Monday, November 30, 2015

Presents for the Short Story Fan

Naturally, everyone at Mystery Playground loves to give books as presents, but finding the right book for the right person can be a bit tricky. This is a rundown of ideas for the short story lover. With so much going on around the holidays, sometimes all you have time for is a bite sized peice of fiction. Here are some short story options for you that we love.

1) Subscriptions to Ellery Queen Mystery Magazine and Alfred Hitchcock Mystery Magazine. These monthly magazines come full of wonderful stories, puzzles and news from the world of Mystery. 

About Alfred Hitchcock Mystery Magazine

For over fifty years, Alfred Hitchcock’s Mystery Magazine has been one of the foremost publishers of mystery, crime, and suspense short stories. Stories featured in AHMM have won dozens of awards, including many Robert L. Fish awards for Best First Mystery Short Story of the year. 

Alfred Hitchcock's Mystery Magazine is home to many bestselling authors, including Martin Limon, Jane K. Cleland, Loren Estleman, Rhys Bowen, and Kristine Kathryn Rusch. Every story is illustrated, and every subgenre of mystery fiction is represented in AHMM, from the classic whodunit to the hardboiled tale to suspense and everything in between.

About Ellery Queen Mystery Magazine

Ellery Queen's Mystery Magazine was launched in the fall of 1941 by Lawrence E. Spivak of The Mercury Press (who subsequently founded and hosted the popular TV show Meet the Press). It was heralded as the brainchild of Ellery Queen himself, really the two-cousin writing team of Frederic Dannay and Manfred B. Lee.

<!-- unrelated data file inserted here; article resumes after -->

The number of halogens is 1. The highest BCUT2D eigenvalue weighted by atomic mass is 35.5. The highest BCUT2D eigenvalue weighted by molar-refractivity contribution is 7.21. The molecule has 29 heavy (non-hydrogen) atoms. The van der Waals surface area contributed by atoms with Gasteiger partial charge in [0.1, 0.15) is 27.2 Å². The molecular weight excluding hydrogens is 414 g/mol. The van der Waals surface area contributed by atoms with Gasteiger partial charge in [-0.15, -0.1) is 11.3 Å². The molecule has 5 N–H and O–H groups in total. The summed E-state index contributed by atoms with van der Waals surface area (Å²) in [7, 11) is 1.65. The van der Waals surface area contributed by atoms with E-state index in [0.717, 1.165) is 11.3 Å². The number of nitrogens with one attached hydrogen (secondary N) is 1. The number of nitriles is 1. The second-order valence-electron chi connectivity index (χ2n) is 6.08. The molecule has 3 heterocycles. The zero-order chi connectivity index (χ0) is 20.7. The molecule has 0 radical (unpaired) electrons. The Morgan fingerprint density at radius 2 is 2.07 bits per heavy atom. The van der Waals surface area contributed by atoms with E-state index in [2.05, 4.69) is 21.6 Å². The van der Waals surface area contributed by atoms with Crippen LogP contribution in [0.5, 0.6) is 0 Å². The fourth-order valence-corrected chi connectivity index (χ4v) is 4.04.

In 1941, Dannay explained his manifesto for Ellery Queen's Mystery Magazine as being to "raise the sights of mystery writers generally to a genuine literary form," to "encourage good writing among our colleagues by offering a practical market not otherwise available," and to "develop new writers seeking expression in the genre." In pursuit of the first goal — to raise mystery writing to a respected literary form — he set about finding and publishing stories with elements of crime or mystery by great literary figures past and present. The result was the inclusion of more than forty Nobel and Pulitzer Prize winners in EQMM — Rudyard Kipling, William Faulkner, Ernest Hemingway, Norman Mailer, and Alice Walker among them.

2) TRIGGER WARNING by Neil Gaiman

Gaiman's third book of short stories not only includes a Sherlockian tale called, "The Case of Death and Honey" but there is a Dr. Who story called "Nothing O'Clock," and a ode to Ray Bradbury called "The Man That Forgot Ray Bradbury". Gaiman's notes are just as much fun to read as the stories. 

3)  THE BEST AMERICAN MYSTERY STORIES edited by James Patterson

I reach for this book each year when it comes out in October. This year features stories from Jeffery Deaver, Brendan DuBois, Joyce Carol Oates, Lee Child, Dennis Lehane and Michael Connolly. 


Elmore Leonard, who passed away in 2013, is famous for novels and short stories that turned into popular movies and TV shows, like Get Shorty, Out of Sightand Justified and a slew of best selling books, like Raylan, Tishomingo Blues, and Rum Punch.  I love this book not only for the stories but also for the Elmore Leonard's edits you can see on the end pages. 


This is a wonderful compendum of short stories that Otto Penzler originally commisioned to give to his bookstore customers at the Mysterious Bookshop in New York City. Stories by Lawrence Block, Anne Perry, SJ Rozan and Donald Westlake are included. 

My favorite story of the bunch is What's in a Name? by Mary Higgins Clark, much of which takes place inside the Mysterious Bookshop and Otto Penzler, the editor, is a character. You can tell Higgins Clark had fun with this one. Especially in her ending. Although this book came out in 2010, it is still widely available online. 

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